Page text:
Here’s from my yesterday--
Last night was a very special event at the Dennos Museum on the NMC campus in Traverse City. Montana painter Russell Chatham was there in person for a reception, book signing, and formal, on-stage “conversation” with Suttons Bay gallery owners Harry and Piper Goldson and a huge and enthusiastic audience.
A collection of 28 of Russell’s paintings has been on exhibit at the Dennos for many weeks now. David made at least four visits to the show before last night’s event, and I toured it twice. A long, detailed video presentation of Russell’s lithography process ran continuously in a small auditorium throughout the weeks of the show. Last night, then, was the culmination of 30-40 years’ of Chatham’s life work, long and loving effort on the part of the Goldsons and the collection’s owners, and a great deal of anticipation from artists and art lovers in the Grand Traverse area and beyond. At least two Grand Rapids artists made the trip to Traverse City solely for this occasion. Another man, a regular summer visitor with his family to Dog Ears Books, drove from Chicago to see the show and to hear Chatham speak. It was not an event to miss!
David and I met Russell Chatham years ago through writer Jim Harrison. Chatham and Harrison are fishing buddies and share a love for good food as well as for poetry (and, I’m sure, many of the other good things in life), and Russell could always be counted on to appear in Leelanau County during hunting season, when the table at Jim and Linda’s old farmhouse, surrounded by guests, groaned under the weight of carefully prepared food and expensive wine. (The Harrisons now divide their time between Montana and Arizona.) Always, however, Jim and Russell were workmen first, putting time into their respective arts with almost monastic discipline. It’s not what the world at large imagines when conjuring up a picture of the artistic life. Excess and indulgence, the gossip of that life, are only part of the story: you don’t stumble around in a river, flailing away drunkenly with a fly rod, and catch trout.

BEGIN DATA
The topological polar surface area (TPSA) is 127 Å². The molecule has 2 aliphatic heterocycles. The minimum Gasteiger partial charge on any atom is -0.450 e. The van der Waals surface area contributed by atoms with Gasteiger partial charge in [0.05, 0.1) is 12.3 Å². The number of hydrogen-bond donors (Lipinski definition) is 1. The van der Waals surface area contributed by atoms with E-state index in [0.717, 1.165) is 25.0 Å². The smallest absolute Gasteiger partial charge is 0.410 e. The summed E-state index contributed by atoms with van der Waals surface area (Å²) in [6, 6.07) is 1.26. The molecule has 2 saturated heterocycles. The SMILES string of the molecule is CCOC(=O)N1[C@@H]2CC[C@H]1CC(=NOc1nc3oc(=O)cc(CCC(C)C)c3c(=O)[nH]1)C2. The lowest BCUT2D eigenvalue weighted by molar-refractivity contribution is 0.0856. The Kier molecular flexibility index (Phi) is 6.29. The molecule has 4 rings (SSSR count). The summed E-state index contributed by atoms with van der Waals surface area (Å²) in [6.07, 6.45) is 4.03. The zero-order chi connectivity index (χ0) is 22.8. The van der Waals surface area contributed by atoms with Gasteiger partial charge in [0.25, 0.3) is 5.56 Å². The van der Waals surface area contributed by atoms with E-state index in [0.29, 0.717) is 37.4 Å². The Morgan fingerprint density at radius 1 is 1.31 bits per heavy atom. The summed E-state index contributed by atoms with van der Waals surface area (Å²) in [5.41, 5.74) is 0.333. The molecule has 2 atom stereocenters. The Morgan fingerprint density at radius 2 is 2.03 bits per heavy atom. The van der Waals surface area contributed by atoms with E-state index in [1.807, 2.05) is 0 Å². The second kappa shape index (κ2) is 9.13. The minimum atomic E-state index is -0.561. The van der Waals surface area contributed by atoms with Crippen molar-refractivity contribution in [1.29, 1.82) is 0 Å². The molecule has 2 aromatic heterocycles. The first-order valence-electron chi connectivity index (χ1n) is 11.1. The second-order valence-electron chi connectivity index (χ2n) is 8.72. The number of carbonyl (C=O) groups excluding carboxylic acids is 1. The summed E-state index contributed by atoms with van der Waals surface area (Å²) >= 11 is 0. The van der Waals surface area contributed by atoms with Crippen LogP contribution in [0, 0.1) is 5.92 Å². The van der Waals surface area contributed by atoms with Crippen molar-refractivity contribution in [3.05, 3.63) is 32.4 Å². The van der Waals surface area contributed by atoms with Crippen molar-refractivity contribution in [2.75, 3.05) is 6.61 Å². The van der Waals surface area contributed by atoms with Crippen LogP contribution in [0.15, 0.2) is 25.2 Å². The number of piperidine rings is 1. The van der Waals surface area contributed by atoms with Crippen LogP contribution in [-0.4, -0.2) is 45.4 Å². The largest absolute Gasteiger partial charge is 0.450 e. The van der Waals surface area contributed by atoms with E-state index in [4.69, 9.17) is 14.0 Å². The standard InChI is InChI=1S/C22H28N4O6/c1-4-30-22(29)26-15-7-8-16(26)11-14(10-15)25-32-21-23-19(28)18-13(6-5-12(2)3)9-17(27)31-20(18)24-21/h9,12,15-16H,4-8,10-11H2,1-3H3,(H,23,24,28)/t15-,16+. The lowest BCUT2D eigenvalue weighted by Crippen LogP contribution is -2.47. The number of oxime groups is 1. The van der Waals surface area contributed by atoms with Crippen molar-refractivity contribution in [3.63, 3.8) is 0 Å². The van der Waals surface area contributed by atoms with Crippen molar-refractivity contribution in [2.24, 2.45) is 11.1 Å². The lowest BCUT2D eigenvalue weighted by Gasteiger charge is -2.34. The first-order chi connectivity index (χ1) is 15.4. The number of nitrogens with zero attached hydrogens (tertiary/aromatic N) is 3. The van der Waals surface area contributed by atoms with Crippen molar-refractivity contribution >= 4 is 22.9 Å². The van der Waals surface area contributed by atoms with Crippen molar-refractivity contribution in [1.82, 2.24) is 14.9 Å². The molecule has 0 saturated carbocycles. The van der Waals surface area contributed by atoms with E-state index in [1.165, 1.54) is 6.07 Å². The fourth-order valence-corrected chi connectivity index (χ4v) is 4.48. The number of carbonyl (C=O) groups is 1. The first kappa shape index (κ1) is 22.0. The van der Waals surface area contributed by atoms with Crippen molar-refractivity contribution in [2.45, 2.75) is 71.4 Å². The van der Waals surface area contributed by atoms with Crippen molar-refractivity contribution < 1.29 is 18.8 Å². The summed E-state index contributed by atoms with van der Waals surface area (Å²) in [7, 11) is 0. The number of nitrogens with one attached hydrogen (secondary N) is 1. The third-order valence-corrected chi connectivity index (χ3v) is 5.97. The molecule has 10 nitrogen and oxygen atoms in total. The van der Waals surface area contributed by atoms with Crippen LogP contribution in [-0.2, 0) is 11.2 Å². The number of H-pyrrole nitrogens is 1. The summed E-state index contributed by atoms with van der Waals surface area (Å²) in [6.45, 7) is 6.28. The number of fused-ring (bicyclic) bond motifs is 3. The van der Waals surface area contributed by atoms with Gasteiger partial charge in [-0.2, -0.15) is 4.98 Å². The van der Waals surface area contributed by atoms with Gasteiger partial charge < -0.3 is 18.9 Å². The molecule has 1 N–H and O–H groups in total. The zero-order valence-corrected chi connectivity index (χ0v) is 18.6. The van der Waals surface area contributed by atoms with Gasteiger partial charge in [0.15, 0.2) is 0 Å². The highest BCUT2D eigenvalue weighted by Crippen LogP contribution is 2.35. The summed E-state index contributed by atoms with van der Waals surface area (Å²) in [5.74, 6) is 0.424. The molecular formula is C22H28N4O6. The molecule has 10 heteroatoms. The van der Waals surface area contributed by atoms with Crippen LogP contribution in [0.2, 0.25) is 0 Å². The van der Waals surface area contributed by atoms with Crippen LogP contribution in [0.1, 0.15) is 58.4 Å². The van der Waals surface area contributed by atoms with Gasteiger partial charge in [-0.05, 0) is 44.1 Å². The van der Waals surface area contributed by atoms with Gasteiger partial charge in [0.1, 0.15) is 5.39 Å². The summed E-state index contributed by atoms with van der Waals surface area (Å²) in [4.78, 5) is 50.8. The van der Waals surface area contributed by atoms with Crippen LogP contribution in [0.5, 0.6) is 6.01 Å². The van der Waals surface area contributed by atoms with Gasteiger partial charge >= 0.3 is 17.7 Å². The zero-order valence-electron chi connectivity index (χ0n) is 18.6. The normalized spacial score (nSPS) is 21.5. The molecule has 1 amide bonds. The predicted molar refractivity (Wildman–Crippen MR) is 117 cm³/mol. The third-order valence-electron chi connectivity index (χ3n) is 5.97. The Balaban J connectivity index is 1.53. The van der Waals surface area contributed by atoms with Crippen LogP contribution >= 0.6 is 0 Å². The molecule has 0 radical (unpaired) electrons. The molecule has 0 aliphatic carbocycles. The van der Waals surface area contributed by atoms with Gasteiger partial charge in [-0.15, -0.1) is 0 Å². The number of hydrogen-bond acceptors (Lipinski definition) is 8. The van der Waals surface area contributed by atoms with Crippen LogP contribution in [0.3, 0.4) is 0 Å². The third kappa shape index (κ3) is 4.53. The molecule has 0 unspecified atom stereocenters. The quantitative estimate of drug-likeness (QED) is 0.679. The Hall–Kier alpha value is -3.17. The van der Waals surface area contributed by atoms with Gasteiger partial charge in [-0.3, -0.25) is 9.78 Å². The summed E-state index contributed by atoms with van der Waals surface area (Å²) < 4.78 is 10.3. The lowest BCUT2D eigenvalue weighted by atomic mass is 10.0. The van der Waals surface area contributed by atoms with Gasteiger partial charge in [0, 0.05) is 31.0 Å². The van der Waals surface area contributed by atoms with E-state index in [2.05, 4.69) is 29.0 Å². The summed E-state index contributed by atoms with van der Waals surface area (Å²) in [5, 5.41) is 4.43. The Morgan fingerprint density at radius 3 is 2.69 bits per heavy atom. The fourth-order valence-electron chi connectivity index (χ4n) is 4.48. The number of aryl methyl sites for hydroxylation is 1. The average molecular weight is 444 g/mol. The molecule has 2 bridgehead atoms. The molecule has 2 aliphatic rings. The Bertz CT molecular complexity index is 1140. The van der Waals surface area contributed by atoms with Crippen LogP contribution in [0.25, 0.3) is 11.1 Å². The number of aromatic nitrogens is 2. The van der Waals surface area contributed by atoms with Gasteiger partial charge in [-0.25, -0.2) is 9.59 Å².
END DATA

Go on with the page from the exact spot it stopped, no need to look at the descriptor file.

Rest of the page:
Chatham’s answers to questions were down-to-earth and prosaically technical—what colors of paint he uses (mostly red, blue, yellow), how he achieves transparency, the process of transferring a moment in nature to a painting on canvas. Asked by Piper Goldson to expand on what he meant by a painting being “untranslatable,” like a poem, Chatham related his experience of seeing a painting in the Hermitage and then seeing it in a book, not recognizing the image in the book as the painting. He also observed that no end of describing a painting comes close to the experience of seeing it.
Russell’s technical explanations reminded me of a talk David and I heard years ago in Santa Fe, New Mexico, by painter Elmer Schooley, who charmed us both with his generous and unpretentious descriptions of how he achieved certain effects on canvas. When Chatham talked about untranslatability, I was reminded of my first visit to the Art Institute in Chicago and seeing at an imtimate distance famous paintings I had before then only known as pictures in books. Unprepared for the difference in experience, standing before one small painting by Monet, it was all I could do not to break down in tears.
Chatham’s final, on-stage remark of the evening was perfect. Earlier, someone had remarked about looking at landscape and recognizing a “Chatham moment.” Russell said he’d heard that many times. Looking slightly surprised, he almost shrugged as he tried to say what the comment meant to him: “I guess it means I did okay.” Thunderous applause followed. I’m so glad we were there.
The exhibit continues through tomorrow, Sunday, closing at 5 p.m.
You who have been reading this site for a while will have already noticed that I am usually posting a day late. That is, the post on any given today is about its yesterday. Well, here’s why—and if you can get through this next sentence and make sense of it, you have too much time on your hands: If blogging were my only job (ah, if it paid my way in the world!) and if I weren’t also running a business and teaching (which involves commuting), these paying responsibilities falling on top of “running” a house (albeit ineptly and haphazardly) and training a puppy (lots of effort going in this direction, because Sarah deserves it, and a well-behaved dog and its family all have better lives) and still trying to carve out time to read books, which (as my sister Deborah kindly reminds me when I admit to feeling guilty for neglecting other tasks to sit down and read) is part of my JOB, postings would appear in more timely fashion, and fewer photo ops would be missed. What can I say? C’est ma vie! A rich stew!